It is interesting the seeming cyclical nature of voluntary and wellness benefits. I remember back in the 80s when my step mother, who was a VP of Human Resources in a large local company, devised a wellness plan for their employees. It was ‘new’ and hopefully going to help with premiums. It didn’t seem to last long even though top management were supportive.
In come the 90s and the 00’s and although still around and available the voluntary benefits didn’t seem as powerful. We are now half way through the teens, six years into the Affordable Care Act (Obamacare and all other acronyms) and the hot topic for 2017 are again voluntary benefits and wellness.
Deductibles and out of pocket maximums are painfully high for most small employers and individuals. Voluntary benefits like accident coverage, critical illness and cancer plans have become ‘hot’ because they provide money to the insured to use for the high deductibles and everyday expenses.
Wellness today is not only focusing on activity and weight loss, but financial and legal well being. Included in financial wellness can be fiscal education, employee purchase plans, parental leave when taking care of elderly parents or sick children and even retirement planning (different than offering retirement plans like 401k or a SIMPLE IRA). Telemedicine, although often related to the medical plan, can also be another aspect of voluntary benefits. Being able to see a doctor for a minor concern via skype or phone can get employees back to work and quick comfort.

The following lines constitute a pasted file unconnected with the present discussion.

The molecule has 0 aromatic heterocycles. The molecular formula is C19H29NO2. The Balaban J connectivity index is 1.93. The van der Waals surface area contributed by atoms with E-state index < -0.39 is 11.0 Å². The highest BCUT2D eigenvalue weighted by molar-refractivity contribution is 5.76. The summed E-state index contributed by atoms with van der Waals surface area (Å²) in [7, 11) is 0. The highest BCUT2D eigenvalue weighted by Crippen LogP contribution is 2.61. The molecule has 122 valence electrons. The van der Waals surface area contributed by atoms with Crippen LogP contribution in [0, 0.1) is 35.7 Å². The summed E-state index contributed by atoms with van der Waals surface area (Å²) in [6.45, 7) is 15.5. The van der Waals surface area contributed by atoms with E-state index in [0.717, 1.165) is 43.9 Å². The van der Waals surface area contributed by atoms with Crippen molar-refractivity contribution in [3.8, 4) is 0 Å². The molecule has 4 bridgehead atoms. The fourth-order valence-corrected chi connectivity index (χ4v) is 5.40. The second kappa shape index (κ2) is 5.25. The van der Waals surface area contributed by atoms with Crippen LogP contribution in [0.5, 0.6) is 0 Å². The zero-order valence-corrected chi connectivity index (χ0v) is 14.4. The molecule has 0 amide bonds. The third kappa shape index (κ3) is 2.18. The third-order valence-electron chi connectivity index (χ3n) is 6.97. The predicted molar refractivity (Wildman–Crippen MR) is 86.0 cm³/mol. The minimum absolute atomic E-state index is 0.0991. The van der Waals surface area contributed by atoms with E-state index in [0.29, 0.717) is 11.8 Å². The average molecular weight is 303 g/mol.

Voluntary benefits, no matter what is offered need to be well designed and integrated. “Understanding how the different solutions work together is critical, especially if paired with a high deductible health plan,” says Paul Goedde, Executive Vice President of the Voluntary Employee Benefits board and product management lead for Cigna. This understanding assists with retention of great employees as well as mange the bottom line with more satisfied employees.
Footnote: This utilizes details from an article by Alan Goforth in volume 15 No 1 January edition of Benefits Pro